The best part about being a sports fan is the territorial nature that comes with it. Most White Sox fans hate the Cubs. Most Mets fans hate the Yankees (but so does everyone else). Every Eagles fan hates the Cowboys and vice versa. The rivalries and contempt that several fanbases have for one another are an enormous draw. It makes being in the crowd more fun for everyone. Are you telling me that participating in the songs that European soccer fans sing to heckle their opponents wouldn’t be fun? Are you telling me the tradition of San Jose Sharks’ fans yelling “Hey (insert opposing team’s city/state here)! YOU SUCK!” during the national anthem isn’t fun for the fans? Sure, it might be a little immature, but it’s harmless fun that — as long as it doesn’t elevate to the point of harassing opposing players or teams — makes the environment at any sporting event that much more enjoyable.
The best part about heckling is finding something that gets under your opponent’s skin, something that makes the opposing fanbase’s smiles turn upside down and their brows sweat — but like I said, only as long as it is not harassment or perpetuating harm. Mocking the Astros for what happened in 2017 — totally respectable. Heckling Tom Brady by yelling “SysTom” — hilarious.
But apparently, making the “Horns Down” symbol against the University of Texas is going too far.
“Horns Up” is a common phrase used by the Longhorn faithful to express support for their team. The gesture involves making horns with your hands. “Horns Down” is merely an inverse of the “Horns Up” gesture meant to express dismay toward the Longhorns. It’s a classic inversion of another team’s war cry used to mock them — you know, normal fan activities. However, college football season hasn’t even started and the Big 12 is already bowing down to UT. To imply that one team can do something, but the moment their opposition does a slight variation of that something — which doesn’t insight violence, mind you — it’s wrong?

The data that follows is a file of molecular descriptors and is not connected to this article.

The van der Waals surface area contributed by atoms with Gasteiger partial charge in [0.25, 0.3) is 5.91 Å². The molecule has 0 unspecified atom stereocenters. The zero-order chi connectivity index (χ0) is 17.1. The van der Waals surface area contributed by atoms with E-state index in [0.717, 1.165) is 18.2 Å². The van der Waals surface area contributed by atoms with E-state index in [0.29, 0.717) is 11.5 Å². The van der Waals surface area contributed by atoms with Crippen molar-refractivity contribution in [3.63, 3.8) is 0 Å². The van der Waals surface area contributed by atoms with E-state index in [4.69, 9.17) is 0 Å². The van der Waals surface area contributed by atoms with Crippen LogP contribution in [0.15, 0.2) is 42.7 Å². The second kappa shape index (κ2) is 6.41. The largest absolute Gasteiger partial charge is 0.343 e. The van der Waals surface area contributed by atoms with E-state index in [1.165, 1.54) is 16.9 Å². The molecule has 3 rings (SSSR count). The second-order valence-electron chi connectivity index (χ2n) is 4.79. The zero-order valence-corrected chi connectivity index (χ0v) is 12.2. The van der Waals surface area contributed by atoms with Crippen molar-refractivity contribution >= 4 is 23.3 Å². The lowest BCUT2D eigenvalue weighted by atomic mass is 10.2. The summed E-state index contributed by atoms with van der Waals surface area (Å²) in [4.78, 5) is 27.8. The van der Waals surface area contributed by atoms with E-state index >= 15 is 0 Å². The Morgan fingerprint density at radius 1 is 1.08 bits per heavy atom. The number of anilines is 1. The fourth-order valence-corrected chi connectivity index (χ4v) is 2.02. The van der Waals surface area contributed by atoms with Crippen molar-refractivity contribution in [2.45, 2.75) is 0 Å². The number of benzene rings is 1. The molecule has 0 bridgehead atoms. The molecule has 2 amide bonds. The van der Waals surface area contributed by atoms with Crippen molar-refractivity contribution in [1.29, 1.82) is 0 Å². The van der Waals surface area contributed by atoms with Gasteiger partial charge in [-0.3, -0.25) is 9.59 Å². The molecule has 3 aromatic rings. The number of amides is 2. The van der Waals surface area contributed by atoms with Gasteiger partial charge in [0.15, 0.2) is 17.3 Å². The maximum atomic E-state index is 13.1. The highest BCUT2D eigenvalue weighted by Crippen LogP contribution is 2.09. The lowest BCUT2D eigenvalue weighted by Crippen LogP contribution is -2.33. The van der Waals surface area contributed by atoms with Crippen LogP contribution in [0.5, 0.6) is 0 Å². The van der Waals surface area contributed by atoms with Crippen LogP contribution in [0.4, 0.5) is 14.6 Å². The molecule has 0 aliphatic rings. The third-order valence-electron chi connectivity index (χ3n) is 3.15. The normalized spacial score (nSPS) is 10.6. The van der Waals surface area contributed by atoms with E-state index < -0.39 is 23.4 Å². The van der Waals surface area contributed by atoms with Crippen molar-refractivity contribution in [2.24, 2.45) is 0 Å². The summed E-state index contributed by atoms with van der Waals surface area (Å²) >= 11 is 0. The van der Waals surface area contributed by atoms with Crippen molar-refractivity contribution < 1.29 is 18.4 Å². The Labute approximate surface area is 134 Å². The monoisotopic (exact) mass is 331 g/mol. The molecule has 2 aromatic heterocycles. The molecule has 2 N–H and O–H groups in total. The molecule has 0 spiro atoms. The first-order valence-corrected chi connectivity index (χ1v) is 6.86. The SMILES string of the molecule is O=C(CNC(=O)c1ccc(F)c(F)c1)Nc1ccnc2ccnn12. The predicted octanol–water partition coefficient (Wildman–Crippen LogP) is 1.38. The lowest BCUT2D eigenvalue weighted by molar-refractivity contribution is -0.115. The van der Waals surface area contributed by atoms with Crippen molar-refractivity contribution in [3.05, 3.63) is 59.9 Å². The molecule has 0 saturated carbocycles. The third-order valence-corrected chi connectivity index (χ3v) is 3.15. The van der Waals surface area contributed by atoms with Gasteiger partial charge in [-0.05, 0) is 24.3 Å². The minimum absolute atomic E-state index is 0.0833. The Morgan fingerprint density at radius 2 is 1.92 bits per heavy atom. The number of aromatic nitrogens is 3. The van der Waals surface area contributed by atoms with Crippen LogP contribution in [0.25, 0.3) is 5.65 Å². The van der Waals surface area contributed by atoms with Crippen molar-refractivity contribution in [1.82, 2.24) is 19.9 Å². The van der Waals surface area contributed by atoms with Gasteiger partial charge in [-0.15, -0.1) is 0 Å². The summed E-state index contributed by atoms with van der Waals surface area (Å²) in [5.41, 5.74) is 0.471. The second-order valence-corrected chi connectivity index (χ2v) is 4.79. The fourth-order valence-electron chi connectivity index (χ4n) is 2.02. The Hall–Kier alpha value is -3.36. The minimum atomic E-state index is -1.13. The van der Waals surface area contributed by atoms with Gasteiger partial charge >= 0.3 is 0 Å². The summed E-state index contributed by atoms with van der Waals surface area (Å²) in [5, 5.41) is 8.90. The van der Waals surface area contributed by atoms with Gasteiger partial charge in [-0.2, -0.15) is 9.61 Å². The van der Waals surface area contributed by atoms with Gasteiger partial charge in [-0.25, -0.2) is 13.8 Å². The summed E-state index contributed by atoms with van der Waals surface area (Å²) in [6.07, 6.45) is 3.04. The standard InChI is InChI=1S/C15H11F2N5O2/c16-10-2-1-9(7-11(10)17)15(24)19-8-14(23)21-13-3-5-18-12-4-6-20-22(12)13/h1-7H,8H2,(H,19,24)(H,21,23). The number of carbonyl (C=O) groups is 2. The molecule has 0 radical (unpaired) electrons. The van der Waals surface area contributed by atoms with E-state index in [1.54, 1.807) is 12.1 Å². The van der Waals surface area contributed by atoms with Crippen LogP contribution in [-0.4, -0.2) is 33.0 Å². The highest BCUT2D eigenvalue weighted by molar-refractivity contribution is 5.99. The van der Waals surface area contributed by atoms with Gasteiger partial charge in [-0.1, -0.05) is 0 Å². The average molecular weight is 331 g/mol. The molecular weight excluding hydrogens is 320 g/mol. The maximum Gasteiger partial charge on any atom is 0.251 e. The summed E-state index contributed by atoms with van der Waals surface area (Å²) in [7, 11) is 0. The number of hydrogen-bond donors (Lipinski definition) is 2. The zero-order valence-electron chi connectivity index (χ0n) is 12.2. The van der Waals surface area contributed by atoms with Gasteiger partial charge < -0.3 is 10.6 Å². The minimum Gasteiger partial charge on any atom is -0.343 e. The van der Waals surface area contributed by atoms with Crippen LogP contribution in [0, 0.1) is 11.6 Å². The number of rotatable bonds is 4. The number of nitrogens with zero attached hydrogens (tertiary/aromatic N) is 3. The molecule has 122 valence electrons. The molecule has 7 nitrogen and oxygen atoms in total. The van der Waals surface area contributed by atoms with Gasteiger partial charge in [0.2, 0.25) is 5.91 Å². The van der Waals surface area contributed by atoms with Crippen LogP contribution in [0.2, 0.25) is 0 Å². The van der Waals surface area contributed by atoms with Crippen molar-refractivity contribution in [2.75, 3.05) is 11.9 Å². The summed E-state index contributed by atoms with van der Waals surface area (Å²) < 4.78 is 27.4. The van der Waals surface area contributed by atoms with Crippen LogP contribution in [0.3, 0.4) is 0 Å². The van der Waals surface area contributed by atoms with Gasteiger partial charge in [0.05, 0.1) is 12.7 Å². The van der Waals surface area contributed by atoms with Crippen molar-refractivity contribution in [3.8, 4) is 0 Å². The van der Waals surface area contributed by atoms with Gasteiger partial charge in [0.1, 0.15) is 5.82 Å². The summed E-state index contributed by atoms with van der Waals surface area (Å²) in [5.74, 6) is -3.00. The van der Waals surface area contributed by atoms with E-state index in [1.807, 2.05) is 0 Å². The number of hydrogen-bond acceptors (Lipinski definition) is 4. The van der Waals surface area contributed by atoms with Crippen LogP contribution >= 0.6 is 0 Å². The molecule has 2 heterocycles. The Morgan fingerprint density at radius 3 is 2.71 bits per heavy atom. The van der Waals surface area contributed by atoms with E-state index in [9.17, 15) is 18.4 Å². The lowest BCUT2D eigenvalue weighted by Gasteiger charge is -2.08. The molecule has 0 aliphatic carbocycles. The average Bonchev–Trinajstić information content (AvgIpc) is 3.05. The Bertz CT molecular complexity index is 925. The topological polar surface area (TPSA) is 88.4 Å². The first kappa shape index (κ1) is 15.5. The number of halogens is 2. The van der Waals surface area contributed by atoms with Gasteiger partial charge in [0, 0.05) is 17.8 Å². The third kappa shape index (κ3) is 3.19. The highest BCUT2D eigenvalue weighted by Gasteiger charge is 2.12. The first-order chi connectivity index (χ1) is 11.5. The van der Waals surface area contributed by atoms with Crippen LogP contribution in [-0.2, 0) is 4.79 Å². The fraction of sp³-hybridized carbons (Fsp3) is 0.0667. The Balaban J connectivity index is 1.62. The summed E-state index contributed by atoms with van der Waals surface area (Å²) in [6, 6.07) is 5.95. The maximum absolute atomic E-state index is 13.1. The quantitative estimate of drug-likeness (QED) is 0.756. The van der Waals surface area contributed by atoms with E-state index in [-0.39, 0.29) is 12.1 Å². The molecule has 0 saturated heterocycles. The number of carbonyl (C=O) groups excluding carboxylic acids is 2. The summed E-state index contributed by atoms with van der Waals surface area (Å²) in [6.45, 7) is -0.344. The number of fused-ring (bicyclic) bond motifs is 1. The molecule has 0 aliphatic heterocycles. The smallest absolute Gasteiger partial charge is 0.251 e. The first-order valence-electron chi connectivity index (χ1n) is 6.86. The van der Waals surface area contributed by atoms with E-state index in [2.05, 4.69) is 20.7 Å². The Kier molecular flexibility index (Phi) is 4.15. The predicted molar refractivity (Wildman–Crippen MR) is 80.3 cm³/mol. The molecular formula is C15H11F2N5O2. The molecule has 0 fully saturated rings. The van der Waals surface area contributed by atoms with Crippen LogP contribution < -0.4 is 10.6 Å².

That makes about as much sense as the plot of The Last Jedi.
Instead of getting so upset at a hand gesture that doesn’t mean anything, why not just beat your opponents so badly that they can’t make fun of you? Huh? If Philadelphia Phillies’ slugger Bryce Harper wants people to stop yelling “o-ver-ra-ted’’ at him, he’ll need to hit some more dingers in front of people who shout it at him. As Max Muncy once said, if Madison Bumgarner doesn’t want him to stare and watch his moonshot home runs, then “go get it out of the ocean.” After Tyreek Hill flashed the peace sign to the Bucs while scoring a touchdown last season, Tampa Bay’s Antoine Winfield deserved an opportunity to flash that same sign back while his team was crushing Kansas City in the Super Bowl. The NFL fining Winfield for doing so was not only hypocritical in every sense of the word, but just plain weak.
Texas needs to stop being so soft. Forcing your opponents to shut up will only do more harm than good. You think it’s done the Astros any favors that they’ve been so adamant about not deserving all the hate they’ve been getting? You think it’s done them any favors that their ballpark staff has confiscated signs and shirts making fun of their team? No! That has only fanned the flame and made the contempt for Houston stronger.
The Big 12 made a huge mistake with this new rule. If they are trying to protect UT, this will only make everyone go after them harder. This decision only limits trash talk on one side. It shows favoritism and encourages fans to treat the Texas Longhorns differently than other teams — exactly like the Big 12 is doing. Let the fans have some fun. If you’re a Texas fan, don’t be mad at opposing fans for making the gesture. Be mad at your team for not being a serious title contender since 2009, because let’s face it, if the tables were turned and it was Oklahoma getting upset at something Longhorns fans were doing, those same fans wouldn’t hesitate to laugh at Oklahoma’s expense.